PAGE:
Wi-Fi Hotspots Can Play Spoil Sport to Your Mobile Device
Corporate IT managers face a challenge as more and more employees use a wide variety of devices and mobile apps to access enterprise data, interact and collaborate.
The point to be remembered is, mobile devices were originally designed to address consumer needs and them, therefore, lack the stringent security required for enterprise collaboration. In fact, many of these devices are not under the control of the IT security teams, and therefore are not secure in the same way as laptops and desktops.
While security continues to remain a challenge, enterprises realize the value that comes with the Bring-Your-Own-Device (BYOD) approach. Tech Pro Research reports that 74 percent of organizations allow, or plan to allow, employees to use their personal mobile devices for work and employees prefer to use their own devices. To go a step further, it is becoming more and more difficult to contain and control devices in the workplace or the way devices are being used to access enterprise data.
Wi-Fi hotspots, a physical location providing Internet access is being adopted extensively. BYOD and advanced network infrastructure have also helped to propel the use of hotspots, compounded by the use of portable devices. There are both drivers and constraints influencing the hotspot space. One of the biggest concerns with hotspots is interception of cellular data transmission. For enterprises, especially those which encourage workers to bring their own devices to work, free Wi-Fi hot spots can be a serious security concern.
For example, if a worker logs into the enterprise system from a hotspot, there is the possibility that a hacker can gain access to the entire corporate database. Similarly, for personal users, public hotspots can pose security risks. According to iPass, which tracks the global growth of Wi-Fi, there are now 54 million Wi-Fi hotspots in the US, representing a 4,414 percent increase since 2013. Many of these Wi-Fi hotspots are insecure, leaving users open to cyber-attack and at risk of significant financial loss.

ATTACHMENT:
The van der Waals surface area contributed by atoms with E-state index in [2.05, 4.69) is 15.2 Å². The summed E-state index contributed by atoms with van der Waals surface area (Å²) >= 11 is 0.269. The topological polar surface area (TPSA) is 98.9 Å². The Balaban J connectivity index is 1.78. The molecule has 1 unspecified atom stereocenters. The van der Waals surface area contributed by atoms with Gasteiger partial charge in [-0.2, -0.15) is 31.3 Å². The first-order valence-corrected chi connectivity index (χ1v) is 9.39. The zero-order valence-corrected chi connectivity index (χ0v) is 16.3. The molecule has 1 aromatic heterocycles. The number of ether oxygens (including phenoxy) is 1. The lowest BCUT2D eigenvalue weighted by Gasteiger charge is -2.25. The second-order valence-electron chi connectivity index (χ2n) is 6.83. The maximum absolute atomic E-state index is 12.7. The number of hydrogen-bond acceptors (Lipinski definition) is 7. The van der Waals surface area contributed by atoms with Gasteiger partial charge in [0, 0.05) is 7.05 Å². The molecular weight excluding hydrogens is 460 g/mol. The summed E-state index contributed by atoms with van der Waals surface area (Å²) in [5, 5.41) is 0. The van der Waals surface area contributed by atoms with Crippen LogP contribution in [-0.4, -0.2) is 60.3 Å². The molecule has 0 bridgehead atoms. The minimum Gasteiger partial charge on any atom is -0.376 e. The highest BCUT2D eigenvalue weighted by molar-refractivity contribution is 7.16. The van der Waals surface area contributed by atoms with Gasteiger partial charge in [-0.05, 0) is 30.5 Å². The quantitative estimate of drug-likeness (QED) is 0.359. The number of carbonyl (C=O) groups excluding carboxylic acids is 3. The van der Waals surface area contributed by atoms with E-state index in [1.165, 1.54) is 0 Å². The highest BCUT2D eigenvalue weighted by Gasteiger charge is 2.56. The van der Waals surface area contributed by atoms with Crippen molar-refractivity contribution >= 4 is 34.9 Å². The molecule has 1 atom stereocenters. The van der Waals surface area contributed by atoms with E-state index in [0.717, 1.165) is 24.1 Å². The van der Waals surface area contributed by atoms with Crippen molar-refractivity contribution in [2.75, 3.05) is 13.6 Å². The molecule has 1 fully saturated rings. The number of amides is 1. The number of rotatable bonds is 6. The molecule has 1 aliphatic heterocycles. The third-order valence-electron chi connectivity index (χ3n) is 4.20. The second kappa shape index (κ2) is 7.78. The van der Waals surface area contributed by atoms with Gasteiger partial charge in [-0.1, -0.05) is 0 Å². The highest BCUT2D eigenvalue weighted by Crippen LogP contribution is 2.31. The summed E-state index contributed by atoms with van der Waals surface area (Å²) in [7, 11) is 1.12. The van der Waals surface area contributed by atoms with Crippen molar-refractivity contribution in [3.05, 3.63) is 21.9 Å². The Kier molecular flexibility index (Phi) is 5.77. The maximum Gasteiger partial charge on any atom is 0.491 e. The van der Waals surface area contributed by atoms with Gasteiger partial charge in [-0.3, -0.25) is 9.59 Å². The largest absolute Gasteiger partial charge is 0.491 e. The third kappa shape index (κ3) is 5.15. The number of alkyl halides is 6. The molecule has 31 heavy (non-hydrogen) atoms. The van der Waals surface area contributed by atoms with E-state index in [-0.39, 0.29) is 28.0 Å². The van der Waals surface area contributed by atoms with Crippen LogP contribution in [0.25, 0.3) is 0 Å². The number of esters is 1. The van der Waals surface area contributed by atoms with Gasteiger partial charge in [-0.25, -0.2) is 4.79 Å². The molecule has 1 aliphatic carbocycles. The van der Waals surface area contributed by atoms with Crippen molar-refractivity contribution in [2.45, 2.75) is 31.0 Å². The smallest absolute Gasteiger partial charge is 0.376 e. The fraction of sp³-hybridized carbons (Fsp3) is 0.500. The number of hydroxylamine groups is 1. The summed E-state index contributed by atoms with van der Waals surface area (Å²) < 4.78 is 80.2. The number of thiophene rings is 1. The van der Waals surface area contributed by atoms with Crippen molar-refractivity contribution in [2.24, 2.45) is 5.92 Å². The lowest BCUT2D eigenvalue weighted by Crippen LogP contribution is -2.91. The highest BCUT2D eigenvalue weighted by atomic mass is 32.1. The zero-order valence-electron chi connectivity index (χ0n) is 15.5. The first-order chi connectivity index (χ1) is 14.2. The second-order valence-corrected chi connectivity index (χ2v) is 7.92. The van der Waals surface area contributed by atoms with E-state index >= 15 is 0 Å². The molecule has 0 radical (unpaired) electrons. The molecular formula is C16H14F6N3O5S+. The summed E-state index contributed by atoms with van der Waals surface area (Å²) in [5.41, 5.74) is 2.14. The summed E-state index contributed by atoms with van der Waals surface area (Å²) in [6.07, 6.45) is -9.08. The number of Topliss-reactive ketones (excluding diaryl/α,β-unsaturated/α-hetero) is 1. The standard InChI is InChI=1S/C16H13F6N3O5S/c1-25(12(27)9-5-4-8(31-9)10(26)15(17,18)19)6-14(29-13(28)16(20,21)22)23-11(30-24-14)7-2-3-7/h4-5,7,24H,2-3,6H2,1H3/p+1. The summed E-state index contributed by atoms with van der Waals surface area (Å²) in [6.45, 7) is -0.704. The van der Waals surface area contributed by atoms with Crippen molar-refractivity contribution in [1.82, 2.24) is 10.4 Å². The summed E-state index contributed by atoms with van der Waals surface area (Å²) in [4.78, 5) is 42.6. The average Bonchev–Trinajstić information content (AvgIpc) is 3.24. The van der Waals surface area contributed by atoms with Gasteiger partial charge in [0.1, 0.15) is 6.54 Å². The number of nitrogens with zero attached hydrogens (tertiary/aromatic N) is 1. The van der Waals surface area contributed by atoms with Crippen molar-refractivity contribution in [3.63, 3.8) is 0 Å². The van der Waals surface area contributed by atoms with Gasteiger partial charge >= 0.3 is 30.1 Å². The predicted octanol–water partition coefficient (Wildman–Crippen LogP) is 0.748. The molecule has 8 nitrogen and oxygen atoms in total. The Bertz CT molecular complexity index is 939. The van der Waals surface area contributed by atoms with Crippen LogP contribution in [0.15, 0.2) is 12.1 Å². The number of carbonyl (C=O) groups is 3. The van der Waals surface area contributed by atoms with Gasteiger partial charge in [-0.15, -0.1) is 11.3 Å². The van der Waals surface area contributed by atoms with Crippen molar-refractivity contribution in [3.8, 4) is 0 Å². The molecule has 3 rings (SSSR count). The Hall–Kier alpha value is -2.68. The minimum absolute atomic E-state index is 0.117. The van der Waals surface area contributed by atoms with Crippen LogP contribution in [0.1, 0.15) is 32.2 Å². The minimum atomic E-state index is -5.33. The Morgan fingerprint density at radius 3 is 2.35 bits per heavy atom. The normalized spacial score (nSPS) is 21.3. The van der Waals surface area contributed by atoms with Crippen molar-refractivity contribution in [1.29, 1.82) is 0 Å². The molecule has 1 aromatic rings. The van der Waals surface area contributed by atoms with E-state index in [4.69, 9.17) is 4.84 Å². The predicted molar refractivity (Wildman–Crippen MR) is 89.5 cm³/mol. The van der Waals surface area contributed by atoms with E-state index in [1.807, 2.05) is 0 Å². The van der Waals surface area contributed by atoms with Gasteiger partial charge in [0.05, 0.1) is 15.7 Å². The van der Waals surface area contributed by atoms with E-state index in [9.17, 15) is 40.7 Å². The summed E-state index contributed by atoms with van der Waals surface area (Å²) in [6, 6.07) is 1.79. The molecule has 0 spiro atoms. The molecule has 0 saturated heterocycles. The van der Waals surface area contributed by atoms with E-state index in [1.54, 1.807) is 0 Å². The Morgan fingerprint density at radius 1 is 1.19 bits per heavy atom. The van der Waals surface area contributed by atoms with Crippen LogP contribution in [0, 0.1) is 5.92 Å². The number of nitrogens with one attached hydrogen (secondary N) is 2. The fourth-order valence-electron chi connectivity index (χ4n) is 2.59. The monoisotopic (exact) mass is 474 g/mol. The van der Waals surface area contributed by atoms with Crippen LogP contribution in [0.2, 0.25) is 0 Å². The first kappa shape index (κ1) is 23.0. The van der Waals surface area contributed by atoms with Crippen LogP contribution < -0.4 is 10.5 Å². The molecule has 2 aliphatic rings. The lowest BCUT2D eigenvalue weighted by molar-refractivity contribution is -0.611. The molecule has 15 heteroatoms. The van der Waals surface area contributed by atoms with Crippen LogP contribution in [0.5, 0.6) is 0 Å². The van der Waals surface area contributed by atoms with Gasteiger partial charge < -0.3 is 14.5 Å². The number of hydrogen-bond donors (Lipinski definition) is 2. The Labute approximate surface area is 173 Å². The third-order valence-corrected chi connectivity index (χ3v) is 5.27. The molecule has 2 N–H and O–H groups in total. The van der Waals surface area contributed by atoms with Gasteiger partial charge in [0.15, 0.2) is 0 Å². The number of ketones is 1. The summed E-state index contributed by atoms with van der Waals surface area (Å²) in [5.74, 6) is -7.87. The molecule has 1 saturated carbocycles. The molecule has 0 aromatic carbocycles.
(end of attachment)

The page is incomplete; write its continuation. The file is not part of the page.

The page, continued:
A serious form of Wi-Fi attack is called Mobile MitM – MitM attacks rel-“no follow” targeting mobile devices targets mobile devices and allows hackers to identify user’s location, intercept messages and sometimes eavesdrop conversations. This kind of attack typically happens when a hacker intercepts communication between a web server and a device. Android and Apple have made validation possible and easy with a `certificate pinning’ policy but its adoption is still not one hundred percent.
In today’s mobile world,one should know how to boost your top line using mobility everyone is at risk, not just enterprises. Wi-Fi hotspots pose greater threats than others because they have happened to be fast, free and available. That they can also cause furious damage is another point of discussion. Most vulnerable are enterprises as it is a common practice for a user to access enterprise data on his or her mobile device. Essentially, everyone in the mobile enterprise is a potential target, but the most vulnerable targets are those in senior or executive positions in business and government. Hackers are on the lookout for anyone who deals with sensitive information — particularly those who might have access to trade secrets or financial data.
The problem is very real. It’s been estimated that nearly three quarters (73%) of the top 1,000 free apps in Google Play don’t check server certificates, and more than three-quarters (77 %) of those ignore any SSL errors that pop up when they communicate with the app server.
By combining two-factor authentication and VPNs it is possible to secure business information. VPNs generally make it difficult for hackers to read passwords. Adding another line of defense ensures that even if the password is compromised, there is another level of defense in place. Employees who have data plans can also consider tethering their phone or device. Finally, by encrypting data it is possible to defend data successfully.
Is there a way forward?
One of the best ways forward and one that may not be especially palatable is avoiding auto connecting to Wi-Fi hotspots. We can never really be sure of these hotspots and their sources. Untrusted sources can be big sources of problems especially if a hacker has managed to jailbreak a phone. It is also important to keep in mind that the mobile device, even though it is a personal device has information about other people, for example, the phone book can have data including mobile numbers, email IDs of so many people.
Hence, in an effort to safeguard personal and trusted data, it is better to avoid Wi-Fi hotspots altogether.
Are Wi-Fi Hotspots Secure?